We show the results for the THDM of both typeI (upper row) and typeII (lower row) in Fig. 6 in the twodimensional plane matching scale vs \(M_{12}(\Lambda )\) to represent the minimal, maximal and average Higgs mass correction in the respective bin. We see that while the minimal correction is smaller than \(100\hbox { GeV}\) almost throughout the entire plane, the maximal correction can be as large as \(300\hbox { GeV}\) for small matching scales. The reason for this behaviour is clear: large loop corrections are driven by large couplings at the electroweak scale – which are more likely to be obtained with low matching scales as can be seen in the previous figures. Even the averaged radiative corrections to the Higgs mass are \({\mathcal {O}}(100\hbox { GeV})\). This shows that a calculation beyond leading order is absolutely crucial for obtaining sensible predictions. Of course, one might feel uncomfortable by these huge loop corrections and wonder about the validity of the perturbative series. As we have stated above, we applied the condition that the twoloop corrections must always be smaller than the oneloop corrections to filter out the most pathological points. In principle, one can apply even stronger constraints on the size of these loop corrections. This would correspond to disfavouring certain classes of UV completions with very large quartic couplings and might be a conservative approach. We always included these extreme parameter regions in order to stress the necessity to include radiative corrections to the scalar masses in 2HDMs which hasn’t been done in literature before.
The main difference between the cases of typeI and typeII Yukawas stem from the more stringent constraints on the latter type [63], leading to a lower bound on \(m_{H^\pm _{\mathrm{typeII}}}\) of \({\mathcal {O}}(600\hbox { GeV})\). Since \(M_{12}\) sets the overall scale of the heavy Higgs states, this cut constrains a combination of \(\lambda _i\) and \(M_{12}\) and therefore leads to larger minimal \(M_{12}\) values for typeII models.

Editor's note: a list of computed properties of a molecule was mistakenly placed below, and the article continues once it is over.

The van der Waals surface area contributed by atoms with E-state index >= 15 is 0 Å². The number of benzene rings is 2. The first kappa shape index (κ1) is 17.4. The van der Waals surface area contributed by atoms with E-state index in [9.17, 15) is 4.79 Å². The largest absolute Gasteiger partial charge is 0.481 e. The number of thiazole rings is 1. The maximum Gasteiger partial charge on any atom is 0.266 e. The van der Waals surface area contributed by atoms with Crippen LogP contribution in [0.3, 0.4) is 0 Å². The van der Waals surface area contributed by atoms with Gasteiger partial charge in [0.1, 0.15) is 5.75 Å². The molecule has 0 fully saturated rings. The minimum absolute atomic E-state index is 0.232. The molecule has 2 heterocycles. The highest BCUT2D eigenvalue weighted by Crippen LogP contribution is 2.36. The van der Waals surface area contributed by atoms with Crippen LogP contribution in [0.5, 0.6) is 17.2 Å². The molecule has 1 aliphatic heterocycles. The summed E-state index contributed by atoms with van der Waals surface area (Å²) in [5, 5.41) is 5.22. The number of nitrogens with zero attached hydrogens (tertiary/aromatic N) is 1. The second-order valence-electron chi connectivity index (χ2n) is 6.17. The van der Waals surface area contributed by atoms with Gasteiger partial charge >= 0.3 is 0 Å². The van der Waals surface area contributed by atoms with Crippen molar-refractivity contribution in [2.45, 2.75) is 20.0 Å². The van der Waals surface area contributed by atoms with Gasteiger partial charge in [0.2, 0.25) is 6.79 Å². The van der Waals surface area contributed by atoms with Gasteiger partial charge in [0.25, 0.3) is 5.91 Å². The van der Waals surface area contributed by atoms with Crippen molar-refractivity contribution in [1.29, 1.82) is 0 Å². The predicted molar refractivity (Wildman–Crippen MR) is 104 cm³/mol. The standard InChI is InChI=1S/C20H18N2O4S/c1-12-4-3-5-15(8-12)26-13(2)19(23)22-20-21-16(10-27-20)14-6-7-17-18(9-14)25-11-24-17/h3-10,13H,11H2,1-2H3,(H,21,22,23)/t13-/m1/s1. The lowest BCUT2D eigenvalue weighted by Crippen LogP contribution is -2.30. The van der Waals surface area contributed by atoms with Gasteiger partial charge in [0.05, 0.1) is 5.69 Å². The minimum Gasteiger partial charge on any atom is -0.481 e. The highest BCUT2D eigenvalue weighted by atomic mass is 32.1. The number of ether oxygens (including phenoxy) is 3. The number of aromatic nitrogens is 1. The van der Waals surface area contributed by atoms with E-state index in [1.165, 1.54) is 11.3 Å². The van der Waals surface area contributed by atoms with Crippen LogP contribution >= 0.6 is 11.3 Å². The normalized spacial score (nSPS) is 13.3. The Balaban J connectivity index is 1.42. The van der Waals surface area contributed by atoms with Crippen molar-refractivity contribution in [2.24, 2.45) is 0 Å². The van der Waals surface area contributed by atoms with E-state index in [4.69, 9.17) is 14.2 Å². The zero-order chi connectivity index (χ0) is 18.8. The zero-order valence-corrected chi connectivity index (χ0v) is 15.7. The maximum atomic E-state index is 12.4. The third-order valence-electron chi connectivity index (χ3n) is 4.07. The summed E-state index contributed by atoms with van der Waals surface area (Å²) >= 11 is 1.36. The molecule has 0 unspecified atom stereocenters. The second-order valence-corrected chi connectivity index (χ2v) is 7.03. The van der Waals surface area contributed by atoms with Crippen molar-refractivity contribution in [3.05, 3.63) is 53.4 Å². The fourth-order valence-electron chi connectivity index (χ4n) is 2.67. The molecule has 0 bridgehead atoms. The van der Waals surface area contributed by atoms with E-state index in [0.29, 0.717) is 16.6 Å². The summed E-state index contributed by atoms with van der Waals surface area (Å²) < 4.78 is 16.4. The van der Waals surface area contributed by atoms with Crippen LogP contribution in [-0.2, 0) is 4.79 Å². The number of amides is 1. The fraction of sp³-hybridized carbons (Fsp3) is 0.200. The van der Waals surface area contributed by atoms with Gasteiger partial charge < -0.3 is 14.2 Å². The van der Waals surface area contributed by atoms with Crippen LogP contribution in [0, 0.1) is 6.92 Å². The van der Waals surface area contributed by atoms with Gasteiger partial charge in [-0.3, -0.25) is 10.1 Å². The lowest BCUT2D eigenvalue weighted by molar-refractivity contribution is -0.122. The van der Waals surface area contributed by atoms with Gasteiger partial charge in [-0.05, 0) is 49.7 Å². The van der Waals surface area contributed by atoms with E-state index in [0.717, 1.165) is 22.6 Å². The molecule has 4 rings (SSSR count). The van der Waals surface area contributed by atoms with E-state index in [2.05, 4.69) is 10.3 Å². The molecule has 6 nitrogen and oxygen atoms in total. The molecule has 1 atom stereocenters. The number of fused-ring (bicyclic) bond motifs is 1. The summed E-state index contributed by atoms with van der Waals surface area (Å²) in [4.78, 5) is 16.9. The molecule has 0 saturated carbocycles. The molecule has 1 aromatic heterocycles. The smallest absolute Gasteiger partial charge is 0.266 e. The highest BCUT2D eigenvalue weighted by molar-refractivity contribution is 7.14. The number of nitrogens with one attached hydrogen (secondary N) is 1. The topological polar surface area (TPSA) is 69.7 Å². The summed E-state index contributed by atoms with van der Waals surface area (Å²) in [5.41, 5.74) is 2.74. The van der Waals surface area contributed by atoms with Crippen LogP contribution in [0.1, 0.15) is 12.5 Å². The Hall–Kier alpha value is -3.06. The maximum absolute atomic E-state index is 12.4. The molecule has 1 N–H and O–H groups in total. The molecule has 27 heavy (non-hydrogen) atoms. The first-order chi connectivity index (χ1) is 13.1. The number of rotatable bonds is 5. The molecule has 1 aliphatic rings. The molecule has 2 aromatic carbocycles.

Finally we want to illustrate the ranges of treelevel input parameters that we have to use in order to achieve a 125 GeV lightest Higgs. As explained in Sec. III A 1, it is necessary to often use negative \(m_h^{2,\mathrm{tree}}\) in order to achieve the correct Higgs mass at the twoloop order. In Fig. 7, we present the range which we used for our study. We contrast this against the electroweakscale \(M_{12}\) and show the perbin average of the \(\lambda _i\) in this plane. We observe that valid spectra are only compatible with positive \(m_h^{2,\mathrm{tree}}\) if the quartics are moderate, \(\lesssim 4\). Couplings beyond this value cause the loop corrections to be so large that negative squared input masses are needed – and the larger the quartic couplings, the more extreme ranges of \(m_h^{2,\mathrm{tree}}\) are needed. One can see from these large loop corrections that a treelevel study of the Higgs sector is very unreliable. This also underlines the need to test for vacuum stability at the loop level.
3.2.4 The sensitivity of the cutoff scale on higherorder corrections
The size of the loop corrections discussed in the previous subsection can be translated into the shift in cutoff scale, see Ref. [30] for further details. We define this scale as the largest scale up to which a perturbative treatment of the THDM is still justifiable, i.e. as the point at which either one of the quartic couplings becomes larger than \(4\pi \) or where the perturbative unitarity conditions are not satisfied any more due to the RGE evolution of the \(\lambda \)’s.
We show the number of points affected by these considerations in Fig. 8. More specifically we show the cutoff scale when using twoloop Higgs mass corrections at the top mass scale (i.e. a twoloop matching of the THDM to the SM) and twoloop RGE running (denoted (2, 2)) against the cutoff when doing treelevel matching at the weak scale and oneloop running, (T, 1). For the latter, we use Eqs. (3)–(7) in order to obtain the treelevel – or onshell – couplings from the mass spectrum for each point.
3.2.5 Vacuum stability
Finally we comment on the conditions for electroweak vacuum stability. As discussed earlier, we use the oneloop effective potential in order to find all extrema in the vicinity of the treelevel extrema checking whether there exists a deeper global minimum. We only keep points which feature a stable desired electroweak vacuum configuration. The resulting constraints are in general different from the usual treelevel vacuum stability conditions, see Ref. [55] for more details. In Fig. 9, we show the fraction of parameter points in each bin which passed the oneloop constraints which would also have passed the treelevel vacuum stability conditions. For calculating the treelevel constraints, we again use the treelevel couplings obtained by Eqs. (3)–(7) and calculate the treelevel potential.